Most Active Stories
- New Analysis And Science Answer Governor Cuomo’s Fracking Concerns
- Owens Would Like To Continue In Economic Development Role
- Anchor Stores Announced For Newburgh Shopping Complex
- BMC Nurses Picket Claiming Unsafe Staffing Levels
- Vermont GMO Supporters Decry Federal Bill Targeting State Level Legislation
New England News
Wed October 23, 2013
Addressing Berkshires' Energy Costs
Businesses and individuals in Western Massachusetts are learning about a variety of options to address energy costs.
Sustainable Berkshires is an effort by the county’s Regional Planning Commission to curb the area’s fuel consumption and increase its renewable energy resources. The Commission’s Lauren Gaherty is working on the project. She says climate change has led to an increase in droughts, flooding and washouts resulting from more numerous severe weather events like Tropical Storm Irene in 2011. She adds a warming climate will alter the region’s sugar maple trees, which draw tourists during the fall months.
“Our hillsides won’t be as red and yellow probably,” Gaherty said. “We’ll be losing some of our spruces which give you that green contrast against the deciduous trees. So we’re going to look a little different.”
Gaherty says Berkshire County doesn’t use a lot of energy and won’t alter global warming alone, but it can be part of a wider solution. Sustainable Berkshires is primarily focusing on how businesses can reduce their fuel consumption and even generate their own energy through solar, wind, and hydro power. The county imports 93 percent of the fuel it uses, while the remaining seven percent is generated through a total of 338 renewable energy projects.
“If we can try to use energy more wisely or we can generate it at home, it actually helps our businesses stay more viable,” she said. “That money that’s not going out for fuel costs can be reinvested in the community or the company.”
Gaherty says the price of solar panels has come down 30 percent in the last few years, with the average building able to pay back its investment in about five years. However, solar doesn’t produce nearly as much power as wind turbines. While there are more than 325 solar projects, just five wind projects generate more than 75 percent of the county’s renewable energy. Still, wind energy remains controversial; with towns throughout the county supporting and rejecting proposals as national studies produce conflicting results regarding the potential health impacts. Gaherty says large companies have the staffing to address energy policies, but that’s not the case with small businesses.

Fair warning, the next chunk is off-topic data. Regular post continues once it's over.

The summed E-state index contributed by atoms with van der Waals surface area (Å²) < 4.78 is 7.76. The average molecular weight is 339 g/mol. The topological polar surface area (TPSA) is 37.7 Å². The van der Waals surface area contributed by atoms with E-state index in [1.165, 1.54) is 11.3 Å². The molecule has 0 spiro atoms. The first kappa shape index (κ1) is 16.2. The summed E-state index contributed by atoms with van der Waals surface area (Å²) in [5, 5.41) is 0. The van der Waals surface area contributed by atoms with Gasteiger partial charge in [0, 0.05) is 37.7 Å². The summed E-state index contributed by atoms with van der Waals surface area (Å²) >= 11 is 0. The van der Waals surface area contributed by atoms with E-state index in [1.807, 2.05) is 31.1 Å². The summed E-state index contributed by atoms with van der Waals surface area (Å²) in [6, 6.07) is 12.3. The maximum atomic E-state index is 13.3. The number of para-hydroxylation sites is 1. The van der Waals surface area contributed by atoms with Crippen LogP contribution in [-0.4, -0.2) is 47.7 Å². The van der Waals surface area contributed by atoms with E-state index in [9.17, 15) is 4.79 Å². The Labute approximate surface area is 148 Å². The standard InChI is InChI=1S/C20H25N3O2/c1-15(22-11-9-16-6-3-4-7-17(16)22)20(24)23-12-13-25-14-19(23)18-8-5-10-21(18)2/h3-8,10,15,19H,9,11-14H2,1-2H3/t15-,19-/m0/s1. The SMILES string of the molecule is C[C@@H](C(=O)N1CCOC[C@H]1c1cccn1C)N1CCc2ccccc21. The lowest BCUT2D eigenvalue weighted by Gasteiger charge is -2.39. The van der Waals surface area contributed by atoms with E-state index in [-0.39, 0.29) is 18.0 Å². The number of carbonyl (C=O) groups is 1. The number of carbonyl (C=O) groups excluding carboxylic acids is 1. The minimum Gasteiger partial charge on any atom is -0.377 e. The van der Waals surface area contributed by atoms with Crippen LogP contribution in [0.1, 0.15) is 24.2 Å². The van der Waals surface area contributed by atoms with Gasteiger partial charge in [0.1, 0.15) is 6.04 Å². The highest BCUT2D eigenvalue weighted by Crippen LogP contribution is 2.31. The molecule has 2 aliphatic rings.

“The backbone of our economy is our smaller businesses,” Gaherty said. “They don’t have the staff to do that. They are working all day long trying to run their business, pay the mortgage, pay the utility bill, and make sure the insurance is paid for the employees.”
Sustainable Berkshires is recommending those smaller businesses hire an “energy circuit rider” to assist companies step by step through energy audits and incentives offered by utility companies through the Mass Save program. Nancy Nylen is the Associate Director of the Center for EcoTechnology. The company is contracted by Berkshire Gas and National Grid to provide energy assessments and make recommendations for individuals on how to make their homes more efficient. These include installing new lighting, sealing cracks and improving insulation and heating systems. Most of these services are provided at no cost to the homeowner or are largely paid for by the utility companies.
“There are opportunities now for people to in essence lease their roofs,” Nylen said. “A company could come in, install solar, and you would not have up-front cost, or a very nominal up-front cost. Then you purchase the electricity from them at a reduced rate.”
Gaherty understands people cannot become independent of fossil fuels overnight, especially because transportation is the largest producer of carbon emissions in the county.
“We are spread out,” Gaherty said. “Our transit is limited not only to certain parts of the county, but also certain parts of the day. So that is the toughest one to crack. Unfortunately it’s 40 percent of our greenhouse gas emissions. It’s so difficult to try to change behaviors of the individuals.”
New England News
New England News